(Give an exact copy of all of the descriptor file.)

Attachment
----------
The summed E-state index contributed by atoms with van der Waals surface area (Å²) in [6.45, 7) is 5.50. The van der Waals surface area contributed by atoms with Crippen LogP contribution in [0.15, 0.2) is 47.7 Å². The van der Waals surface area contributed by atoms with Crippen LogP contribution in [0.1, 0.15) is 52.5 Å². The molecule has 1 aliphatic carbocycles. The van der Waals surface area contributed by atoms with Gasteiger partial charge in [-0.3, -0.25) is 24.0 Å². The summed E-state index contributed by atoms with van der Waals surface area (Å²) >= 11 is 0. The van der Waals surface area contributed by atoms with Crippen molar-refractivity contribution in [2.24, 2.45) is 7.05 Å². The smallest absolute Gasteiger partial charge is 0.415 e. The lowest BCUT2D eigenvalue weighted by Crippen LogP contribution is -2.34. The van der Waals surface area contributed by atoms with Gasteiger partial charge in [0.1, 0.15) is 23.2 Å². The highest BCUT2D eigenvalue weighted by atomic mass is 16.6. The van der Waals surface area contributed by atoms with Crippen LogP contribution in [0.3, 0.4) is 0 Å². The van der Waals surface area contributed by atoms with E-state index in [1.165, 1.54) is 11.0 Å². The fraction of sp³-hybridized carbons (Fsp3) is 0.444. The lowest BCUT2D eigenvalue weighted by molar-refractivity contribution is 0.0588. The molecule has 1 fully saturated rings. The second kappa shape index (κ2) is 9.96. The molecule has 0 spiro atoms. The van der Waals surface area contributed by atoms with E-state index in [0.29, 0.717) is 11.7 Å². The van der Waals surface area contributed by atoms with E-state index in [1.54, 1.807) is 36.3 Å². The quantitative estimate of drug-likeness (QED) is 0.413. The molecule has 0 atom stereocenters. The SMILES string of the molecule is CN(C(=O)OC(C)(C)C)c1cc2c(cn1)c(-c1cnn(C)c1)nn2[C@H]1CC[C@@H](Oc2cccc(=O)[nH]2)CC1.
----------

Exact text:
The summed E-state index contributed by atoms with van der Waals surface area (Å²) in [6.45, 7) is 5.50. The van der Waals surface area contributed by atoms with Crippen LogP contribution in [0.15, 0.2) is 47.7 Å². The van der Waals surface area contributed by atoms with Crippen LogP contribution in [0.1, 0.15) is 52.5 Å². The molecule has 1 aliphatic carbocycles. The van der Waals surface area contributed by atoms with Gasteiger partial charge in [-0.3, -0.25) is 24.0 Å². The summed E-state index contributed by atoms with van der Waals surface area (Å²) >= 11 is 0. The van der Waals surface area contributed by atoms with Crippen molar-refractivity contribution in [2.24, 2.45) is 7.05 Å². The smallest absolute Gasteiger partial charge is 0.415 e. The lowest BCUT2D eigenvalue weighted by Crippen LogP contribution is -2.34. The van der Waals surface area contributed by atoms with Gasteiger partial charge in [0.1, 0.15) is 23.2 Å². The highest BCUT2D eigenvalue weighted by atomic mass is 16.6. The van der Waals surface area contributed by atoms with Crippen LogP contribution in [0.3, 0.4) is 0 Å². The van der Waals surface area contributed by atoms with E-state index in [1.165, 1.54) is 11.0 Å². The fraction of sp³-hybridized carbons (Fsp3) is 0.444. The lowest BCUT2D eigenvalue weighted by molar-refractivity contribution is 0.0588. The molecule has 1 fully saturated rings. The second kappa shape index (κ2) is 9.96. The molecule has 0 spiro atoms. The van der Waals surface area contributed by atoms with E-state index in [0.29, 0.717) is 11.7 Å². The van der Waals surface area contributed by atoms with E-state index in [1.54, 1.807) is 36.3 Å². The quantitative estimate of drug-likeness (QED) is 0.413. The molecule has 0 atom stereocenters. The SMILES string of the molecule is CN(C(=O)OC(C)(C)C)c1cc2c(cn1)c(-c1cnn(C)c1)nn2[C@H]1CC[C@@H](Oc2cccc(=O)[nH]2)CC1.